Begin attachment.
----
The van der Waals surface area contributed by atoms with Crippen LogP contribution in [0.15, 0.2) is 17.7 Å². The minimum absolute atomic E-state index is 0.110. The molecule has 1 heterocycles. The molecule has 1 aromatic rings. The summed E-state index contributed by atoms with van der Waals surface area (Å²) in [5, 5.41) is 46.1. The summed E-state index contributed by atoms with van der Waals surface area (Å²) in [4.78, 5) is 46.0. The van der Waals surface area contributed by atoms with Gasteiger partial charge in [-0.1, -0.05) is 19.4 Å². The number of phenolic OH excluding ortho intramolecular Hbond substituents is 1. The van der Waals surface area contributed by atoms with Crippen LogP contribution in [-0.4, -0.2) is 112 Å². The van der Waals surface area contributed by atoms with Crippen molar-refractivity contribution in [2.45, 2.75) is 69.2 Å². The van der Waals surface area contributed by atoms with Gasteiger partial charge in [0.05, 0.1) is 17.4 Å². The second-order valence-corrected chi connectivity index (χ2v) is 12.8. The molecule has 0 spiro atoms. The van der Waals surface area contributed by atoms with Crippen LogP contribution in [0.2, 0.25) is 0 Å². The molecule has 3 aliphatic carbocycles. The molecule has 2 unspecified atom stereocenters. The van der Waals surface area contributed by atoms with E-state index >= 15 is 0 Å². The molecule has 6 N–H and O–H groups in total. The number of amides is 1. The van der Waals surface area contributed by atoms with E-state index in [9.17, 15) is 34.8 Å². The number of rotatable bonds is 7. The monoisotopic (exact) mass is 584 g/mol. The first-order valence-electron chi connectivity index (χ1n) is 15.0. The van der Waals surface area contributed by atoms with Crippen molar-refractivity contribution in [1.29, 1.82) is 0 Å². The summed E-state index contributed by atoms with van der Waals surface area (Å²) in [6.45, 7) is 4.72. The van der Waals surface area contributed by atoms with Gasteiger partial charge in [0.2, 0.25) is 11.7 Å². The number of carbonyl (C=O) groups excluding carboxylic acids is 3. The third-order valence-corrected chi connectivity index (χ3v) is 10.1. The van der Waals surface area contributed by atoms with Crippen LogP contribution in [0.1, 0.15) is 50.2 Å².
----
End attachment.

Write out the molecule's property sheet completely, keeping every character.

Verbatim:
The van der Waals surface area contributed by atoms with Crippen LogP contribution in [0.15, 0.2) is 17.7 Å². The minimum absolute atomic E-state index is 0.110. The molecule has 1 heterocycles. The molecule has 1 aromatic rings. The summed E-state index contributed by atoms with van der Waals surface area (Å²) in [5, 5.41) is 46.1. The summed E-state index contributed by atoms with van der Waals surface area (Å²) in [4.78, 5) is 46.0. The van der Waals surface area contributed by atoms with Gasteiger partial charge in [-0.1, -0.05) is 19.4 Å². The number of phenolic OH excluding ortho intramolecular Hbond substituents is 1. The van der Waals surface area contributed by atoms with Crippen LogP contribution in [-0.4, -0.2) is 112 Å². The van der Waals surface area contributed by atoms with Crippen molar-refractivity contribution in [2.45, 2.75) is 69.2 Å². The van der Waals surface area contributed by atoms with Gasteiger partial charge in [0.05, 0.1) is 17.4 Å². The second-order valence-corrected chi connectivity index (χ2v) is 12.8. The molecule has 0 spiro atoms. The van der Waals surface area contributed by atoms with Crippen LogP contribution in [0.2, 0.25) is 0 Å². The molecule has 3 aliphatic carbocycles. The molecule has 2 unspecified atom stereocenters. The van der Waals surface area contributed by atoms with E-state index >= 15 is 0 Å². The molecule has 6 N–H and O–H groups in total. The number of amides is 1. The van der Waals surface area contributed by atoms with E-state index in [9.17, 15) is 34.8 Å². The number of rotatable bonds is 7. The monoisotopic (exact) mass is 584 g/mol. The first-order valence-electron chi connectivity index (χ1n) is 15.0. The van der Waals surface area contributed by atoms with Crippen molar-refractivity contribution in [1.29, 1.82) is 0 Å². The summed E-state index contributed by atoms with van der Waals surface area (Å²) in [6.45, 7) is 4.72. The van der Waals surface area contributed by atoms with Gasteiger partial charge in [0.2, 0.25) is 11.7 Å². The number of carbonyl (C=O) groups excluding carboxylic acids is 3. The third-order valence-corrected chi connectivity index (χ3v) is 10.1. The van der Waals surface area contributed by atoms with Crippen LogP contribution in [0.1, 0.15) is 50.2 Å².